But there are valid reasons to view Iran’s democratic glass as being half empty. Candidates deemed insufficiently pious or lacking loyalty to the country’s theocratic constitution cannot run. This year, hundreds of reformist candidates were disqualified. Even a grandson of Ayatollah Khomeini decided against running after he was initially disqualified and his religious values and political loyalties were called into question.       
What’s more, the 290-seat Majles is a second-tier player in Iran’s power structure. On the surface, it looks like any other parliament. Its members draft legislation, ratify international treaties, and sign off on the nation’s annual budget. In theory, they even have the authority to remove cabinet ministers and impeach the president for misconduct.
In practice, however, all of the Majles’s decisions are subject to the approval of the Guardian Council, an unelected body of twelve jurists (all of whom are either directly or indirectly appointed by Supreme Leader Ayatollah Khamenei) that has the constitutional authority to vet all electoral candidates and veto any parliamentary legislation. Ironically, in 2003 the reformist parliament passed legislation aimed at limiting the power of the Guardian Council, which predictably rejected it.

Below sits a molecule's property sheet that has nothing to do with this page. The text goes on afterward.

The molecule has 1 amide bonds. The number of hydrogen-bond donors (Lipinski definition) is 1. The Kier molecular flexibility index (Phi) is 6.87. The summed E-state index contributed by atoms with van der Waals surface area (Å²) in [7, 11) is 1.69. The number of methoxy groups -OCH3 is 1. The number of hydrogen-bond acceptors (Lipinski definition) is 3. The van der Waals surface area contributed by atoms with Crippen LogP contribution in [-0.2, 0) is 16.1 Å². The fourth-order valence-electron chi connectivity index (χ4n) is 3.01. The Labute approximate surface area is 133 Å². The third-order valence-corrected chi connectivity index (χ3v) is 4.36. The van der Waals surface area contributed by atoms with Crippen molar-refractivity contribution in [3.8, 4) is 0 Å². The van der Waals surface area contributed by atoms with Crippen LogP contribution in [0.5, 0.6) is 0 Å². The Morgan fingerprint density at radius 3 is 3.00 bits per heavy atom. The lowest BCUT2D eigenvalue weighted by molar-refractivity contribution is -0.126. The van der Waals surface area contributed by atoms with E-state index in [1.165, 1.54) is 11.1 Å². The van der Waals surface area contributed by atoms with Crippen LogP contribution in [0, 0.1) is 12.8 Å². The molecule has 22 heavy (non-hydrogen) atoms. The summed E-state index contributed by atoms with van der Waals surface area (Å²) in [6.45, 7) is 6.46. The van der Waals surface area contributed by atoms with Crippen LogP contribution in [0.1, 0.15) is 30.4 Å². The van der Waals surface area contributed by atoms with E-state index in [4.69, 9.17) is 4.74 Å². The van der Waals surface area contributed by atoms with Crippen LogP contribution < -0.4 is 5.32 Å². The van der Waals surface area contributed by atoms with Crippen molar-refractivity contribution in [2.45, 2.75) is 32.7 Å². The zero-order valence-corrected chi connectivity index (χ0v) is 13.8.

Nonetheless, in a political system in which decisions are made by consensus, the Majles can play an important role in framing national debates. The reformist-dominated Majles that served from 2000-2004 comprised allies of Khatami who sought to expand the realm of acceptable political discourse, champion democracy and human rights, and advocate a more conciliatory approach to foreign policy.